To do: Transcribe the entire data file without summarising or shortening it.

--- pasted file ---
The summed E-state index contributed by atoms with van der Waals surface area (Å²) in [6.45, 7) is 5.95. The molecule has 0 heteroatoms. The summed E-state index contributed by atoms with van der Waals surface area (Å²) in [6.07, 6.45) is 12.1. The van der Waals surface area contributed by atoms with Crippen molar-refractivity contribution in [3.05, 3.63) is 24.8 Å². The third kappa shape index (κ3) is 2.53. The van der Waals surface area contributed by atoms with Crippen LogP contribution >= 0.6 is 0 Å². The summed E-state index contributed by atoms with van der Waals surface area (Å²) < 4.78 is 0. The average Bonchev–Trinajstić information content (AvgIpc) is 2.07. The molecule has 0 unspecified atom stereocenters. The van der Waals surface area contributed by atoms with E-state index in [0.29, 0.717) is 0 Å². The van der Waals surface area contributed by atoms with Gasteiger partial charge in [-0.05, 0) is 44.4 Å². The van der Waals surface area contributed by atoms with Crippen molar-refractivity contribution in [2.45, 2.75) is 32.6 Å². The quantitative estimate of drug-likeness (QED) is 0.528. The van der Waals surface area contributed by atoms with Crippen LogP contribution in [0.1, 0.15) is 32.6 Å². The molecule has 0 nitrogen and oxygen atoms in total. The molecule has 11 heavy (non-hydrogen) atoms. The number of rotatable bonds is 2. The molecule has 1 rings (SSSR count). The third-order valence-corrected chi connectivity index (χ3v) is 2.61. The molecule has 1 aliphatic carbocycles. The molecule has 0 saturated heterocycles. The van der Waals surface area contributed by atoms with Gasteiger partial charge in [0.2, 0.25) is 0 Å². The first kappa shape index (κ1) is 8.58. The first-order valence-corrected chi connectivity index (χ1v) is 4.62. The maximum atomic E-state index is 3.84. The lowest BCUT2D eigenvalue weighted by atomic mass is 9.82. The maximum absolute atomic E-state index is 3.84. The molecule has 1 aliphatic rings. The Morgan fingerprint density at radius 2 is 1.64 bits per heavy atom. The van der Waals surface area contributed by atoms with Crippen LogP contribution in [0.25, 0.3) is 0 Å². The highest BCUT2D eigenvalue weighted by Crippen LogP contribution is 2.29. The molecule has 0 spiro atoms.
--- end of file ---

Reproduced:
The summed E-state index contributed by atoms with van der Waals surface area (Å²) in [6.45, 7) is 5.95. The molecule has 0 heteroatoms. The summed E-state index contributed by atoms with van der Waals surface area (Å²) in [6.07, 6.45) is 12.1. The van der Waals surface area contributed by atoms with Crippen molar-refractivity contribution in [3.05, 3.63) is 24.8 Å². The third kappa shape index (κ3) is 2.53. The van der Waals surface area contributed by atoms with Crippen LogP contribution >= 0.6 is 0 Å². The summed E-state index contributed by atoms with van der Waals surface area (Å²) < 4.78 is 0. The average Bonchev–Trinajstić information content (AvgIpc) is 2.07. The molecule has 0 unspecified atom stereocenters. The van der Waals surface area contributed by atoms with E-state index in [0.29, 0.717) is 0 Å². The van der Waals surface area contributed by atoms with Gasteiger partial charge in [-0.05, 0) is 44.4 Å². The van der Waals surface area contributed by atoms with Crippen molar-refractivity contribution in [2.45, 2.75) is 32.6 Å². The quantitative estimate of drug-likeness (QED) is 0.528. The van der Waals surface area contributed by atoms with Crippen LogP contribution in [0.1, 0.15) is 32.6 Å². The molecule has 0 nitrogen and oxygen atoms in total. The molecule has 11 heavy (non-hydrogen) atoms. The number of rotatable bonds is 2. The molecule has 1 rings (SSSR count). The third-order valence-corrected chi connectivity index (χ3v) is 2.61. The molecule has 1 aliphatic carbocycles. The molecule has 0 saturated heterocycles. The van der Waals surface area contributed by atoms with Gasteiger partial charge in [0.2, 0.25) is 0 Å². The first kappa shape index (κ1) is 8.58. The first-order valence-corrected chi connectivity index (χ1v) is 4.62. The maximum atomic E-state index is 3.84. The lowest BCUT2D eigenvalue weighted by atomic mass is 9.82. The maximum absolute atomic E-state index is 3.84. The molecule has 1 aliphatic rings. The Morgan fingerprint density at radius 2 is 1.64 bits per heavy atom. The van der Waals surface area contributed by atoms with Crippen LogP contribution in [0.25, 0.3) is 0 Å². The highest BCUT2D eigenvalue weighted by Crippen LogP contribution is 2.29. The molecule has 0 spiro atoms.